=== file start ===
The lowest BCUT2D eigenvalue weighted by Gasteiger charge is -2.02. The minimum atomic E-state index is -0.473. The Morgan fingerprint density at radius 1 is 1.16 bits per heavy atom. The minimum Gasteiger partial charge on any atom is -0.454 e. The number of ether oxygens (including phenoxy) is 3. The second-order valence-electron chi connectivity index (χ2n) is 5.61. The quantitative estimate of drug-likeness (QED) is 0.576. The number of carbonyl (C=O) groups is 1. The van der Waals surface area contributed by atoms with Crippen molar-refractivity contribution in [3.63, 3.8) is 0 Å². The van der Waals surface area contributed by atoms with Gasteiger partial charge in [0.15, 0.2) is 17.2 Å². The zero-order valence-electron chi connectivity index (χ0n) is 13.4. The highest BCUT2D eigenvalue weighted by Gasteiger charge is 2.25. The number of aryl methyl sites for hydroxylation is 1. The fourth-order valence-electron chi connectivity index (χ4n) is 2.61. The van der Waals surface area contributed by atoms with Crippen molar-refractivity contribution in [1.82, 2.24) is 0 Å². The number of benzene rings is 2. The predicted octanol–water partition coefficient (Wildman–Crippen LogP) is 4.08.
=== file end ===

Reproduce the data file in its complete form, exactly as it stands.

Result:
The lowest BCUT2D eigenvalue weighted by Gasteiger charge is -2.02. The minimum atomic E-state index is -0.473. The Morgan fingerprint density at radius 1 is 1.16 bits per heavy atom. The minimum Gasteiger partial charge on any atom is -0.454 e. The number of ether oxygens (including phenoxy) is 3. The second-order valence-electron chi connectivity index (χ2n) is 5.61. The quantitative estimate of drug-likeness (QED) is 0.576. The number of carbonyl (C=O) groups is 1. The van der Waals surface area contributed by atoms with Crippen molar-refractivity contribution in [3.63, 3.8) is 0 Å². The van der Waals surface area contributed by atoms with Gasteiger partial charge in [0.15, 0.2) is 17.2 Å². The zero-order valence-electron chi connectivity index (χ0n) is 13.4. The highest BCUT2D eigenvalue weighted by Gasteiger charge is 2.25. The number of aryl methyl sites for hydroxylation is 1. The fourth-order valence-electron chi connectivity index (χ4n) is 2.61. The van der Waals surface area contributed by atoms with Crippen molar-refractivity contribution in [1.82, 2.24) is 0 Å². The number of benzene rings is 2. The predicted octanol–water partition coefficient (Wildman–Crippen LogP) is 4.08.